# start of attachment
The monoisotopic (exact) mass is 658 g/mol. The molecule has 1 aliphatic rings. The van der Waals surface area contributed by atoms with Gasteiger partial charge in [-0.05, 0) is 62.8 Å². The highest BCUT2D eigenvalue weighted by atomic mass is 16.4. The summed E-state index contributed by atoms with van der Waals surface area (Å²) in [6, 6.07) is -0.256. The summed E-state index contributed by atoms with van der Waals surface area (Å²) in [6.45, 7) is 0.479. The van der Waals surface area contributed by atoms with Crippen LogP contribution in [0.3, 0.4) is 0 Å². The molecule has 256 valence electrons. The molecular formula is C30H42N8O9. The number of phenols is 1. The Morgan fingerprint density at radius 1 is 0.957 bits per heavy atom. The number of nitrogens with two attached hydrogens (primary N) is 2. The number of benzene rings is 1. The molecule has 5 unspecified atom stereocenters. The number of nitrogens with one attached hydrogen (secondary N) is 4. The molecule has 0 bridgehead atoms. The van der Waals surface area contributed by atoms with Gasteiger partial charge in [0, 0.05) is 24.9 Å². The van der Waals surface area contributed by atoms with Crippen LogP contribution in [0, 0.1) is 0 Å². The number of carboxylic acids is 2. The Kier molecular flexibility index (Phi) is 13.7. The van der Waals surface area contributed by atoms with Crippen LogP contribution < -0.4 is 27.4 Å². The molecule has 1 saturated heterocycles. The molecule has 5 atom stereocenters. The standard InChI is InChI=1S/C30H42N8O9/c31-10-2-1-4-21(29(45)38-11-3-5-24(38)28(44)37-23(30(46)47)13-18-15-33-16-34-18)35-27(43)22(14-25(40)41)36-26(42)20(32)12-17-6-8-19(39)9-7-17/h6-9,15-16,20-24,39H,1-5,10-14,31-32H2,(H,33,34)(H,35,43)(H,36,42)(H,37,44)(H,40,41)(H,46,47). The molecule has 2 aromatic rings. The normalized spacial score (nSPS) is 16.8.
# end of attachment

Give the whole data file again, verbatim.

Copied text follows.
The monoisotopic (exact) mass is 658 g/mol. The molecule has 1 aliphatic rings. The van der Waals surface area contributed by atoms with Gasteiger partial charge in [-0.05, 0) is 62.8 Å². The highest BCUT2D eigenvalue weighted by atomic mass is 16.4. The summed E-state index contributed by atoms with van der Waals surface area (Å²) in [6, 6.07) is -0.256. The summed E-state index contributed by atoms with van der Waals surface area (Å²) in [6.45, 7) is 0.479. The van der Waals surface area contributed by atoms with Crippen LogP contribution in [0.3, 0.4) is 0 Å². The molecule has 256 valence electrons. The molecular formula is C30H42N8O9. The number of phenols is 1. The Morgan fingerprint density at radius 1 is 0.957 bits per heavy atom. The number of nitrogens with two attached hydrogens (primary N) is 2. The number of benzene rings is 1. The molecule has 5 unspecified atom stereocenters. The number of nitrogens with one attached hydrogen (secondary N) is 4. The molecule has 0 bridgehead atoms. The van der Waals surface area contributed by atoms with Gasteiger partial charge in [0, 0.05) is 24.9 Å². The van der Waals surface area contributed by atoms with Crippen LogP contribution in [0, 0.1) is 0 Å². The number of carboxylic acids is 2. The Kier molecular flexibility index (Phi) is 13.7. The van der Waals surface area contributed by atoms with Crippen LogP contribution < -0.4 is 27.4 Å². The molecule has 1 saturated heterocycles. The molecule has 5 atom stereocenters. The standard InChI is InChI=1S/C30H42N8O9/c31-10-2-1-4-21(29(45)38-11-3-5-24(38)28(44)37-23(30(46)47)13-18-15-33-16-34-18)35-27(43)22(14-25(40)41)36-26(42)20(32)12-17-6-8-19(39)9-7-17/h6-9,15-16,20-24,39H,1-5,10-14,31-32H2,(H,33,34)(H,35,43)(H,36,42)(H,37,44)(H,40,41)(H,46,47). The molecule has 2 aromatic rings. The normalized spacial score (nSPS) is 16.8.